The farewell never came; the long service continued. Now, on the 60th anniversary of his priestly ordination, Ratzinger will offer the Mass for the two princes of the apostles, not in place of anyone, but as Bishop of Rome himself.

Sixty years of faithful service in any vocation is a remarkable testimony of cooperation with God’s grace. The 60 years of Pope Benedict are all the more remarkable given that, since being called from his professor’s chair to the episcopate in 1977, he has been labouring in a section of the vineyard that he did not choose. On April 19, 2005, the cardinals chose him to be pope.

Joseph Ratzinger has long desired to devote his life to scholarship. Had it been up to him, his 60th anniversary would be spent, if not in heaven, in retirement in his library, studying and writing theology. But even as a young man Joseph knew that God might be calling him to something different.

Priests from abroad serve as fathers to Canadian Catholics

On Father’s Day, many Catholics take time to say a kind word to priests – their spiritual fathers. Might I suggest that this Father’s Day, a special word of gratitude be extended to those priests from foreign countries – India, Poland, Philippines, India, Nigeria and other nations – who are working in Canadian parishes, hospitals, prisons and universities? To extend the familial metaphor, they have become fathers to Canadian Catholics left orphaned by our own lack of priestly vocations.

It’s hard to overstate the catastrophic decline in priestly vocations. A senior Holy See diplomat, intimately familiar with the Canadian situation, once reported a devastating statistic: In one recent year there were more bishops in Canada than there were seminarians.

“A Church where there are as many bishops as seminarians is dead,” he told me. By that standard, if not dead, the Church in Canada is at least in intensive care.

D&P has a tenuous claim on Catholic dollars

It was about two months ago that I wrote about the Canadian Catholic Organization for Development and Peace (D&P), and the serious questions about its pro-life commitment. It was just after Archbishop Terrence Prendergast, S.J., of Ottawa had cancelled the speaking tour of a D&P partner organization in Mexico which collaborated with groups promoting abortion rights. Since then the most frequent question I have been asked by pastors is: What should we do about raising money for D&P?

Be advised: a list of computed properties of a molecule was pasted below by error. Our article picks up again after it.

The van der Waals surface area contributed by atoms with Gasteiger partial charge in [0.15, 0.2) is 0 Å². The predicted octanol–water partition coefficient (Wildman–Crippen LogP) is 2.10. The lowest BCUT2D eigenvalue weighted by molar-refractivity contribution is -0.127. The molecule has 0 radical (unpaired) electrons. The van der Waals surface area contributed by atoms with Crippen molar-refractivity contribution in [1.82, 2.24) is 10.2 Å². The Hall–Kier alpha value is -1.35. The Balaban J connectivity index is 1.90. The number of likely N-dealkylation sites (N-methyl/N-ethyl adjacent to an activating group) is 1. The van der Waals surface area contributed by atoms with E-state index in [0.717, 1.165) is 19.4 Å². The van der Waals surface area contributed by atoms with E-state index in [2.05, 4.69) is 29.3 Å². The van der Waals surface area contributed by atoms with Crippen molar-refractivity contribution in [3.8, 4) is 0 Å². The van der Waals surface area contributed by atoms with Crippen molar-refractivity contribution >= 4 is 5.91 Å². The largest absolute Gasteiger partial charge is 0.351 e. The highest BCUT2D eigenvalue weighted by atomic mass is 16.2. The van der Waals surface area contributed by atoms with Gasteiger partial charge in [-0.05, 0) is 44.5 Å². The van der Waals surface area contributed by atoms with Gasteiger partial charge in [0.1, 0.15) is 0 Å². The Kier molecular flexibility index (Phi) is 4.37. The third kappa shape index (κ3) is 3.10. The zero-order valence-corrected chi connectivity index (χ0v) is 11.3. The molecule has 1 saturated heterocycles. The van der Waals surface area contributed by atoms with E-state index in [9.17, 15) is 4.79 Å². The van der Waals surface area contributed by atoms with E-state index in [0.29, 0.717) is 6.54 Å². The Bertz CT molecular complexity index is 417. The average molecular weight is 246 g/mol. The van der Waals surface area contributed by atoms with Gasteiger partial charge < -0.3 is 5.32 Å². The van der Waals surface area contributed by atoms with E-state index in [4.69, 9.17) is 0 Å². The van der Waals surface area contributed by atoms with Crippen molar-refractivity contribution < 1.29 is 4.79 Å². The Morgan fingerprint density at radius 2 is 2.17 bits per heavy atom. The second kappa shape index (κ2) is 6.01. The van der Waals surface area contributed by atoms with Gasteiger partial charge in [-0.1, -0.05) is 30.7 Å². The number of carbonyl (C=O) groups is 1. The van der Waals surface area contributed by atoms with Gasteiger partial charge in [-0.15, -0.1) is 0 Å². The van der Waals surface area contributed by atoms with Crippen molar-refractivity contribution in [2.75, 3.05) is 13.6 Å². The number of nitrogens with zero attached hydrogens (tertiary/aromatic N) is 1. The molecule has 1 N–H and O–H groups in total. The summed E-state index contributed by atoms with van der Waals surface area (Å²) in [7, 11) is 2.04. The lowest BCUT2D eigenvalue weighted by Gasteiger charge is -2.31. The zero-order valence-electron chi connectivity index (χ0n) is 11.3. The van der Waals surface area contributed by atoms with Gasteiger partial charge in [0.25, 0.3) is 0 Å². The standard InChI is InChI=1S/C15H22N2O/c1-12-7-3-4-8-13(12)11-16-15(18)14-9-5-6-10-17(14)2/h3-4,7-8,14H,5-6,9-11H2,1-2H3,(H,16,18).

My view is that D&P has a tenuous claim on Catholic dollars because, aside from fundraising in Catholic parishes, they have a tenuous relationship with any distinctively Catholic mission. In their operations they are largely — and by their own proud design — indistinguishable from any number of peace and justice NGOs working in the developing world.

Developments since April have underscored how weak their Catholic identity really is. The controversy in Mexico centred on D&P’s relationship with the  Centro PRODH. As reported in these pages this week, the archbishop of Mexico City, Cardinal Norberto Rivera Carrera, wrote to the Canadian bishops saying that the Centro PRODH supports “activities that are an affront to Christian values.”

Punk album flew under responsibility radar

The case of a punk rock band giving back its government grant following a public outcry shines light again on the world of government funding for the arts and revives the issue of where to draw the line.

Vancouver’s Living with Lions recently released an album called Holy S**t, complete with graphics that included a resurrection figure appearing to be created from excrement. Before the album was recalled, the last line of the band’s acknowledgements read, “We acknowledge the financial support of the Government of Canada through the Department of Canadian Heritage,” the standard acknowledgement for all organizations receiving Heritage funding, and not something taxpayers expect to see on such vulgar packaging.

Through Canadian Heritage, our taxes fund all kinds of projects, many of them beneficial or at least non-controversial. In this case, funds were directed through the Foundation Assisting Canadian Talent on Recordings (FACTOR), which provides loans and grants to promote and foster Canadian talent. In its statement about the Living with Lions CD, FACTOR noted that “the record in question was packaged with graphics and liner notes that some may consider offensive. This material had not been submitted to FACTOR prior to its release. We have communicated to the record label that there has been a negative reaction from some members of the public regarding the content.”